./uploads/advanced-cache.php ISRO plans Chandrayaan-3 launch in mid-July, Chairman says

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ISRO plans Chandrayaan-3 launch in mid-July, Chairman says

from Satish Dhawan Space Centre in Sriharikota.
Chandrayaan-3 will be launched from Satish Dhawan Space Centre in Sriharikota. 


The Indian Space Research Organisation is planning to launch the lunar mission Chandrayaan-3 in mid of July, the space agency’s Chairman S. Somnath said on Thursday. Chandrayaan-3 is a follow-up mission to Chandrayaan-2, which encountered issues during its landing attempt in 2019.


“Chandrayaan-3 is nearing launch. We have already moved the satellite from U. R. Rao Satellite Centre (Bengaluru) to the Satish Dhawan Space Centre (Sriharikota). The rocket is LVM-3. The integration of the rocket is currently going on. The integration will happen by this month end and the rocket will be fully ready, and we will be assembling the Chandrayaan-3 spacecraft to the rocket possibly by the beginning of July. The launch is in the middle of July,” Somnath told reporters at the SMOPS-2023 International Conference on Spacecraft Mission Operations (Source: The Indian Express).


The ISRO Chairman added that Chandrayaan-3 is going on the same path as its predecessor Chandrayaan-2 and the landing site is also going to be the same. As previously mentioned, Chandrayaan-3 is a follow-on mission to Chandrayaan-2 and the lunar mission aims to demonstrate end-to-end capability in safe landing and roving on the Moon’s surface. It consists of Lander and Rover configuration and will be launched by LVM3 from Satish Dhawan Space Centre in Sriharikota. The purpose of Chandrayaan-3 is to land a rover on the lunar surface successfully and conduct scientific experiments.


With Chandrayaan-3, ISRO is gearing up to repeat a mission like Chandrayaan-2, which was launched on July 22, 2019. India’s second lunar mission Chandrayaan-2 comprised an orbiter, a lander called Vikram, and a rover called Pragyan. The primary objective of Chandrayaan-2 was to attempt a soft landing on the lunar south pole and deploy the rover to conduct scientific experiments.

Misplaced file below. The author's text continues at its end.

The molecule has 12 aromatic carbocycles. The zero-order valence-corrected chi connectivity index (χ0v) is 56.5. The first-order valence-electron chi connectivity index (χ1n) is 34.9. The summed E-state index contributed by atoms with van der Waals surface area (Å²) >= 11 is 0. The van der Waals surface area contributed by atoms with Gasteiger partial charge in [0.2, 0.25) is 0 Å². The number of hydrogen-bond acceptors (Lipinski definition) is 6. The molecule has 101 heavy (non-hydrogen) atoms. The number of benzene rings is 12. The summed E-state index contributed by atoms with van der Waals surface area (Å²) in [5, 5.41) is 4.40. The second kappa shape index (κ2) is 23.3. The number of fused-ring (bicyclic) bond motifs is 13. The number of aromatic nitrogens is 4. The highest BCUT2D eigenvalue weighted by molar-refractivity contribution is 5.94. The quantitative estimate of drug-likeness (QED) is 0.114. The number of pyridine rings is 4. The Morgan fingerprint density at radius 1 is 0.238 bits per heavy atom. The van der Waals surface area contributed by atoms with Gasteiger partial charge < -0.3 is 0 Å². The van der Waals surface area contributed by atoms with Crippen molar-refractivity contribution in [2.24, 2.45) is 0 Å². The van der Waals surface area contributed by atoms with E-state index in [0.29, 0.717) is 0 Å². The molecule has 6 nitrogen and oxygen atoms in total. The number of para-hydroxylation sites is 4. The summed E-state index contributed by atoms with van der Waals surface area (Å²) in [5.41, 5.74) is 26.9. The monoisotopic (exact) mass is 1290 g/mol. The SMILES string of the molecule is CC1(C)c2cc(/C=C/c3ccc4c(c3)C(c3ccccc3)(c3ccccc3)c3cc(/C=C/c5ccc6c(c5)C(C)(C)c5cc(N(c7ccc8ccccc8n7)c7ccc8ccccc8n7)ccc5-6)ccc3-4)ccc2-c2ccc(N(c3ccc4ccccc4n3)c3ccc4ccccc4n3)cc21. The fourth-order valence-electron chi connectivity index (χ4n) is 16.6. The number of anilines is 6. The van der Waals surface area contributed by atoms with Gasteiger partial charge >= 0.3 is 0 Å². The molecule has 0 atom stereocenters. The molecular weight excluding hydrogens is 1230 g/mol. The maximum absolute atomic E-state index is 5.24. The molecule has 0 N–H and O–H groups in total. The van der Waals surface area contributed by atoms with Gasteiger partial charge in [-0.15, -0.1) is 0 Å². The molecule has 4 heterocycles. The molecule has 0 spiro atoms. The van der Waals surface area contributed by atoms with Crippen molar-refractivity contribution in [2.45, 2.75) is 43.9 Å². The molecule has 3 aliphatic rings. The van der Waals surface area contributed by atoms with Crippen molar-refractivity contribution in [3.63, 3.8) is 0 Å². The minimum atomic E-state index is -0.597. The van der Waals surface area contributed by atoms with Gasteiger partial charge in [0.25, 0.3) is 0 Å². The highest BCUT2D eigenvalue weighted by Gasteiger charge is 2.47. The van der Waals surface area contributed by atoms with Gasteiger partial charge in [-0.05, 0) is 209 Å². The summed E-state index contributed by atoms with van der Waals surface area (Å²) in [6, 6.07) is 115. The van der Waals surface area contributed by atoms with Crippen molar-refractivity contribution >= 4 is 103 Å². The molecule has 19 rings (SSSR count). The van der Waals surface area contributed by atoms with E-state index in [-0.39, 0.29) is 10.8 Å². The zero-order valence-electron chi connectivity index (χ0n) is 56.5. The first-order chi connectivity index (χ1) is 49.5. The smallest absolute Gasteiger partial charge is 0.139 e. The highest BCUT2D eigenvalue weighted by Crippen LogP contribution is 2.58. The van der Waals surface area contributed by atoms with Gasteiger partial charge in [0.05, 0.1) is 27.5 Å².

India then hoped to become the fourth country, just after the U.S., Russia, and China, to make a successful landing on the moon with its Vikram lander. However, during the landing phase, communication with the lander was lost, and it crash-landed on the Moon’s surface. Days after the crash, a NASA satellite released an image of the site of the spacecraft’s impact and associated debris field.


Elsewhere, when asked about India’s first test flight of the ‘abort mission’ for the country’s first human spaceflight Gaganyaan, ISRO’s Somnath said that the first abort mission on the special vehicle test could slip to August. This will be followed by another test flight later this year and another unmanned mission possibly by the beginning of 2024. “We do not want to rush, the primary objective of the human space mission is ‘sure shot safe mission’. We have redefined the mission in such a way that we will achieve success in the very first attempt,” Somnath said. (Source: The Hindu)


About Gaganyaan, India’s first human space-flight mission was scheduled to launch last year when India celebrated its 75th independence anniversary but got delayed due to the Covid-19 pandemic. The pandemic also took a toll on the training of astronauts in Russia and India. However, if everything goes well now, Indian astronauts could fly into orbit by the end of 2024 after ISRO successfully carries out abort missions and uncrewed test flights.

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